• Legibility: If handwriting is difficult for someone to read, it’s probably going to be more difficult for the OCR software to read and convert to text.
  • Type of writing: While printed handwriting is fairly easy for OCR to recognize, cursive is more difficult.
  • Type of Medium: Handwriting in pencil is oftentimes more difficult for OCR to read than that of pen.
  • Quality of Writing: Faded handwriting is more difficult for the OCR software to read and convert.

OCR File Formats

Initially, when paper records are imaged, they are usually converted into image file formats such as a .tiff or .jpeg. Once the OCR software is overlaid, however, the file format is converted to a text format such as a .txt file. The reason for this is that a text file format must be used to search for keywords. Because OCR software scans documents to recognize characters, it is effectively turning what a computer sees as an image of a document into an actual text document.

OCR Size and Overlay Time

Just as paper records take up physical space, digitized records take up digital space. Thousands of boxes of records can equate to many gigabytes of digital storage. When OCR is overlaid to these digitized records, the storage space increases to accommodate for this additional feature. The more room a database initially occupies, the more room OCR is going to take up. This also means that the larger the database, the more time it will take for OCR to be added.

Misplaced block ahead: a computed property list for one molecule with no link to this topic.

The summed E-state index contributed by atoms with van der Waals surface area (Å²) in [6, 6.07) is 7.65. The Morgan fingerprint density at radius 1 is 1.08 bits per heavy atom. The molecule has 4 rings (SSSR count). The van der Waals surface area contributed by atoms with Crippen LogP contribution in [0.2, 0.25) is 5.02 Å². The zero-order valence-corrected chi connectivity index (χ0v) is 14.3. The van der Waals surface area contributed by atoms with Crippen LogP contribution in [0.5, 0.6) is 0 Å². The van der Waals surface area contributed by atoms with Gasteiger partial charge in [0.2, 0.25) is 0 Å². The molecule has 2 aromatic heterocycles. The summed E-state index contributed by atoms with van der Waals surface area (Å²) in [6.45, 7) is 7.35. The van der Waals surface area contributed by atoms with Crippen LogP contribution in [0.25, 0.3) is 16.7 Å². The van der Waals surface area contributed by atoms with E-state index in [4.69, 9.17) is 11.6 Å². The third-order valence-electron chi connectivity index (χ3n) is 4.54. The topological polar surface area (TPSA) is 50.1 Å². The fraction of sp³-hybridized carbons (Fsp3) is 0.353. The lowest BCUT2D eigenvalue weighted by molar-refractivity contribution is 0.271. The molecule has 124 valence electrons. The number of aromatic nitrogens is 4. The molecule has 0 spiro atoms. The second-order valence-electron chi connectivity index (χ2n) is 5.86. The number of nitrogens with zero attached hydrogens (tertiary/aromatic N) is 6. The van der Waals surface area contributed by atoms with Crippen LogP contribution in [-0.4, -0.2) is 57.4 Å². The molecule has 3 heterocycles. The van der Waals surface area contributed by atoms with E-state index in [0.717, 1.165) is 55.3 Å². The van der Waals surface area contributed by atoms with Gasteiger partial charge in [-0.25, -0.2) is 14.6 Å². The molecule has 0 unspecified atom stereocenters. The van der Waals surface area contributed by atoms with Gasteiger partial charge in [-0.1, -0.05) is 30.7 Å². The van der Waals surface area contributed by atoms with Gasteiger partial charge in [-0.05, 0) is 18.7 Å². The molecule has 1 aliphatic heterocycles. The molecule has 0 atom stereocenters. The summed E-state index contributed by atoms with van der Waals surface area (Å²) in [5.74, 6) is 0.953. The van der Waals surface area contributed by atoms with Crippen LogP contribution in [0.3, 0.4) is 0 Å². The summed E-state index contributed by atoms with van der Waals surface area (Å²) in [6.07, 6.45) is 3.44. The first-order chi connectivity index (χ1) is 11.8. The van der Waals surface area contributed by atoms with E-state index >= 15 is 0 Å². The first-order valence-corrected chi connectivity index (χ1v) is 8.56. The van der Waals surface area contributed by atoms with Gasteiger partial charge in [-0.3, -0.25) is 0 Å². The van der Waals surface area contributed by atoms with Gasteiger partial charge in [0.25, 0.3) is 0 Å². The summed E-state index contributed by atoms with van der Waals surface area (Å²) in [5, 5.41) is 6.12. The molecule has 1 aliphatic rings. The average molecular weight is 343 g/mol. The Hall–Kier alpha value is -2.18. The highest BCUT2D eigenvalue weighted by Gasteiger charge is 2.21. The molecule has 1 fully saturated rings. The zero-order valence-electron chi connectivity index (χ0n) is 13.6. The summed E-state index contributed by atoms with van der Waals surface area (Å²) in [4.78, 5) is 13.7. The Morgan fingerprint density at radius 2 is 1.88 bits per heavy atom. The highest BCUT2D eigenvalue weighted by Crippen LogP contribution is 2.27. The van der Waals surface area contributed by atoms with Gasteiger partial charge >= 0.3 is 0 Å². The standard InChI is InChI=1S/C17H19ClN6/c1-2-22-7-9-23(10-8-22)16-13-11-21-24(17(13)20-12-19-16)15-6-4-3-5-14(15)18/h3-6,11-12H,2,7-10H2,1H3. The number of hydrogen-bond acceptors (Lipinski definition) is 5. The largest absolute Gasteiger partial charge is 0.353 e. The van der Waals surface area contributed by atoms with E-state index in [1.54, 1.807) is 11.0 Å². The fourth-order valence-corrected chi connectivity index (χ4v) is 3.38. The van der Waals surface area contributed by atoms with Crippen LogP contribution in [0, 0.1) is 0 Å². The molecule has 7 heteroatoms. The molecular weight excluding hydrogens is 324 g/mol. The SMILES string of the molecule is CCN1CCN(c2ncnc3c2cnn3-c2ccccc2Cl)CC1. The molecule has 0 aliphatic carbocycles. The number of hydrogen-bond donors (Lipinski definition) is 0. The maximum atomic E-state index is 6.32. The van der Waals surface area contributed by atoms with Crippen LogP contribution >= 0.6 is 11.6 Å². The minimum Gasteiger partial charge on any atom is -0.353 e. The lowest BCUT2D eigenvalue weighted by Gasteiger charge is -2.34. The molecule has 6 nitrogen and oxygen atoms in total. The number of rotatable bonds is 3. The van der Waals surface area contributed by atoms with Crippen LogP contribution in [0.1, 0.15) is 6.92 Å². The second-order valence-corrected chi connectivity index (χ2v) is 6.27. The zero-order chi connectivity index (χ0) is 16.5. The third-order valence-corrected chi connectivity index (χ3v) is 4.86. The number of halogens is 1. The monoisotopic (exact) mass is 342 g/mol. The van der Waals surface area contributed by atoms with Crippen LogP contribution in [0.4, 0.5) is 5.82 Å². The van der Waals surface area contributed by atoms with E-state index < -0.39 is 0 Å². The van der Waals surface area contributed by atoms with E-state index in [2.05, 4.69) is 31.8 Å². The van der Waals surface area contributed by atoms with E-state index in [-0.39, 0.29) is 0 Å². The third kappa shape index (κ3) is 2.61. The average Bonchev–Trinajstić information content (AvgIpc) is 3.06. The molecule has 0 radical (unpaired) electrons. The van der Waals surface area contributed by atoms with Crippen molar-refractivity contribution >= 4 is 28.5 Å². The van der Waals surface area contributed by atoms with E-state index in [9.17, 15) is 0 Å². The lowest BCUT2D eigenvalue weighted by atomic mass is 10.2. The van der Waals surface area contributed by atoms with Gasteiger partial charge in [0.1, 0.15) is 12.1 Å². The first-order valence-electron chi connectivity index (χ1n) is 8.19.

OCR Cost

What the size of the database means for you is cost. Most document imaging providers tend to charge clients by the size of space a database takes up, not explicitly whether the OCR software has been added. Because OCR requires additional space on top of what already exists, your cost will increase based on this storage space.

For example, if a provider is hosting a client’s database that takes up ten gigabytes of room, they are charged for ten gigabytes. If that same client elects to add OCR to its database, the amount of room it occupies might increase to 13 gigabytes. This will raise the cost to whatever 13 gigabytes comes out to be.

There also might be minimums that a client is required to pay. For example, if a client’s database takes up only one gigabyte, adding OCR might only increase the storage size to 1.2 gigabytes. Although this OCR overlay only increased the database’s size by 200 megabytes, the client might be required to pay a minimum that is equal to two gigabytes.

Digitizing Documents at Rover Records Management

Deciding to add OCR to your company’s online records database is a very convenient way to make locating specific pieces of information even easier. Rover Records Management offers both document imaging and OCR overlay technologies that are tailored to your business schedule and practices. Rover also offers offsite secured and redundant backup of data, which ensures that your company’s sensitive information is well-secured by storing it in multiple electronic locations.